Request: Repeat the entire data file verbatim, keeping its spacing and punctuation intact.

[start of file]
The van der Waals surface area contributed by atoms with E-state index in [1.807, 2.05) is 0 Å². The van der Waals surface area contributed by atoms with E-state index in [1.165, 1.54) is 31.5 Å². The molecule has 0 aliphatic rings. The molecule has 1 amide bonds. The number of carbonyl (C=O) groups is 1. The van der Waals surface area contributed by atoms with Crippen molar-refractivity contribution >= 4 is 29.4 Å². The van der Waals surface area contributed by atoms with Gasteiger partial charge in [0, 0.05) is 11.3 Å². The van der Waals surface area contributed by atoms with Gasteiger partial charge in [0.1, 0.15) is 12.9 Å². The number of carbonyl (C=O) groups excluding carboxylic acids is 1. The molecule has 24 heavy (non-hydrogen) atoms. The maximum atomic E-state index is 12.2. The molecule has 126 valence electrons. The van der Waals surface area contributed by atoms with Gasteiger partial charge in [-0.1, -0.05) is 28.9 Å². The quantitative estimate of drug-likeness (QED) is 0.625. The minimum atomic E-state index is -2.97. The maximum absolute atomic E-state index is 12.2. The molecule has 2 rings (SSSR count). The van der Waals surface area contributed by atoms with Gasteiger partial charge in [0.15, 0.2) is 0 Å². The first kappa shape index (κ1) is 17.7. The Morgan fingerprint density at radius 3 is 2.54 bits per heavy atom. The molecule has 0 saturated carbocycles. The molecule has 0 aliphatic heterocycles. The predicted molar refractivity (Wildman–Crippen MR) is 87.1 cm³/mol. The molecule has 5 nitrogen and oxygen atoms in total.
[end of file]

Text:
The van der Waals surface area contributed by atoms with E-state index in [1.807, 2.05) is 0 Å². The van der Waals surface area contributed by atoms with E-state index in [1.165, 1.54) is 31.5 Å². The molecule has 0 aliphatic rings. The molecule has 1 amide bonds. The number of carbonyl (C=O) groups is 1. The van der Waals surface area contributed by atoms with Crippen molar-refractivity contribution >= 4 is 29.4 Å². The van der Waals surface area contributed by atoms with Gasteiger partial charge in [0, 0.05) is 11.3 Å². The van der Waals surface area contributed by atoms with Gasteiger partial charge in [0.1, 0.15) is 12.9 Å². The number of carbonyl (C=O) groups excluding carboxylic acids is 1. The molecule has 24 heavy (non-hydrogen) atoms. The maximum atomic E-state index is 12.2. The molecule has 126 valence electrons. The van der Waals surface area contributed by atoms with Gasteiger partial charge in [-0.1, -0.05) is 28.9 Å². The quantitative estimate of drug-likeness (QED) is 0.625. The minimum atomic E-state index is -2.97. The maximum absolute atomic E-state index is 12.2. The molecule has 2 rings (SSSR count). The van der Waals surface area contributed by atoms with Gasteiger partial charge in [0.15, 0.2) is 0 Å². The first kappa shape index (κ1) is 17.7. The Morgan fingerprint density at radius 3 is 2.54 bits per heavy atom. The molecule has 0 saturated carbocycles. The molecule has 0 aliphatic heterocycles. The predicted molar refractivity (Wildman–Crippen MR) is 87.1 cm³/mol. The molecule has 5 nitrogen and oxygen atoms in total.